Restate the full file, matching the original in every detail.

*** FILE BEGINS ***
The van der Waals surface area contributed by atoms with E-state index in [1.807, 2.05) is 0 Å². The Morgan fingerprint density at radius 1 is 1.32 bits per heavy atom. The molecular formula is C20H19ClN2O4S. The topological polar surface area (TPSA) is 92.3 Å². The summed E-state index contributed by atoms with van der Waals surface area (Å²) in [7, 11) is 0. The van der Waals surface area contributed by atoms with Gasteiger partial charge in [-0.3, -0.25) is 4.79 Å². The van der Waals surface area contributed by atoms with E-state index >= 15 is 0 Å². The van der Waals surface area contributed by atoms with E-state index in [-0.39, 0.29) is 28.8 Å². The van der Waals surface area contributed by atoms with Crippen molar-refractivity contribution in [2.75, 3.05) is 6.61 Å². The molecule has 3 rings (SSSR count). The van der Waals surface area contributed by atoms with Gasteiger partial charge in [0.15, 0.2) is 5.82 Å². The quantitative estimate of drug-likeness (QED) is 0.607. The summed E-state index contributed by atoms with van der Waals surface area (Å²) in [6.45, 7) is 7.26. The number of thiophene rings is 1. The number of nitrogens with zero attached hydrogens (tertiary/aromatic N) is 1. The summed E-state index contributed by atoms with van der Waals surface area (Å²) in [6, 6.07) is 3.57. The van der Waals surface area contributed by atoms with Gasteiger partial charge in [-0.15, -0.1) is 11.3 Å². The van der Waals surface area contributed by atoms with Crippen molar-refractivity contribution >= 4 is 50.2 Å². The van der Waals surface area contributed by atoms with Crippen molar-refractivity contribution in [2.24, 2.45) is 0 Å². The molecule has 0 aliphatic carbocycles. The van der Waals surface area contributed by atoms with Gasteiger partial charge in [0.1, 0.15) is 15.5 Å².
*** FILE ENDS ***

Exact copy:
The van der Waals surface area contributed by atoms with E-state index in [1.807, 2.05) is 0 Å². The Morgan fingerprint density at radius 1 is 1.32 bits per heavy atom. The molecular formula is C20H19ClN2O4S. The topological polar surface area (TPSA) is 92.3 Å². The summed E-state index contributed by atoms with van der Waals surface area (Å²) in [7, 11) is 0. The van der Waals surface area contributed by atoms with Gasteiger partial charge in [-0.3, -0.25) is 4.79 Å². The van der Waals surface area contributed by atoms with E-state index >= 15 is 0 Å². The van der Waals surface area contributed by atoms with E-state index in [-0.39, 0.29) is 28.8 Å². The van der Waals surface area contributed by atoms with Crippen molar-refractivity contribution in [2.75, 3.05) is 6.61 Å². The molecule has 3 rings (SSSR count). The van der Waals surface area contributed by atoms with Gasteiger partial charge in [0.15, 0.2) is 5.82 Å². The quantitative estimate of drug-likeness (QED) is 0.607. The summed E-state index contributed by atoms with van der Waals surface area (Å²) in [6.45, 7) is 7.26. The number of thiophene rings is 1. The number of nitrogens with zero attached hydrogens (tertiary/aromatic N) is 1. The summed E-state index contributed by atoms with van der Waals surface area (Å²) in [6, 6.07) is 3.57. The van der Waals surface area contributed by atoms with Gasteiger partial charge in [-0.15, -0.1) is 11.3 Å². The van der Waals surface area contributed by atoms with Crippen molar-refractivity contribution >= 4 is 50.2 Å². The van der Waals surface area contributed by atoms with Crippen molar-refractivity contribution in [2.24, 2.45) is 0 Å². The molecule has 0 aliphatic carbocycles. The van der Waals surface area contributed by atoms with Gasteiger partial charge in [0.1, 0.15) is 15.5 Å².